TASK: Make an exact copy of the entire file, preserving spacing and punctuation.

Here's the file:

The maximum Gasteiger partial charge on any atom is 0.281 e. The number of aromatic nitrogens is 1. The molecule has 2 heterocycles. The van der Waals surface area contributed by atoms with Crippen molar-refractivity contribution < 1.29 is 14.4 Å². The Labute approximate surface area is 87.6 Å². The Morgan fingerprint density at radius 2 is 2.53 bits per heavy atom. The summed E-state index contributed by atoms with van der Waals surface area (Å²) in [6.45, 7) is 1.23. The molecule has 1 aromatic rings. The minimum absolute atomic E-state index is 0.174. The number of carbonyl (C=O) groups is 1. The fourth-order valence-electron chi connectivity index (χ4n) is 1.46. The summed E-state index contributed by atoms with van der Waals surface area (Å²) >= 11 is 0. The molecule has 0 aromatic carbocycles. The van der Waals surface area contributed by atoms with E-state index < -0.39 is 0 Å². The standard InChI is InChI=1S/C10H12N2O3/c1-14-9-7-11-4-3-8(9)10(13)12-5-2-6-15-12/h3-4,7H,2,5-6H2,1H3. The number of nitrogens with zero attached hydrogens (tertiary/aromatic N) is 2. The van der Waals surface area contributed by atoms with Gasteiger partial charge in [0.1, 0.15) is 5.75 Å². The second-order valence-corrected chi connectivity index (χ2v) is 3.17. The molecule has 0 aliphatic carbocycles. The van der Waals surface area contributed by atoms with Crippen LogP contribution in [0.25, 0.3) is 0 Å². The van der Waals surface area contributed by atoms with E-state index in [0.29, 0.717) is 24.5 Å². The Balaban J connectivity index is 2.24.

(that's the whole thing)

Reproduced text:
The maximum Gasteiger partial charge on any atom is 0.281 e. The number of aromatic nitrogens is 1. The molecule has 2 heterocycles. The van der Waals surface area contributed by atoms with Crippen molar-refractivity contribution < 1.29 is 14.4 Å². The Labute approximate surface area is 87.6 Å². The Morgan fingerprint density at radius 2 is 2.53 bits per heavy atom. The summed E-state index contributed by atoms with van der Waals surface area (Å²) in [6.45, 7) is 1.23. The molecule has 1 aromatic rings. The minimum absolute atomic E-state index is 0.174. The number of carbonyl (C=O) groups is 1. The fourth-order valence-electron chi connectivity index (χ4n) is 1.46. The summed E-state index contributed by atoms with van der Waals surface area (Å²) >= 11 is 0. The molecule has 0 aromatic carbocycles. The van der Waals surface area contributed by atoms with E-state index < -0.39 is 0 Å². The standard InChI is InChI=1S/C10H12N2O3/c1-14-9-7-11-4-3-8(9)10(13)12-5-2-6-15-12/h3-4,7H,2,5-6H2,1H3. The number of nitrogens with zero attached hydrogens (tertiary/aromatic N) is 2. The van der Waals surface area contributed by atoms with Gasteiger partial charge in [0.1, 0.15) is 5.75 Å². The second-order valence-corrected chi connectivity index (χ2v) is 3.17. The molecule has 0 aliphatic carbocycles. The van der Waals surface area contributed by atoms with Crippen LogP contribution in [0.25, 0.3) is 0 Å². The van der Waals surface area contributed by atoms with E-state index in [0.29, 0.717) is 24.5 Å². The Balaban J connectivity index is 2.24.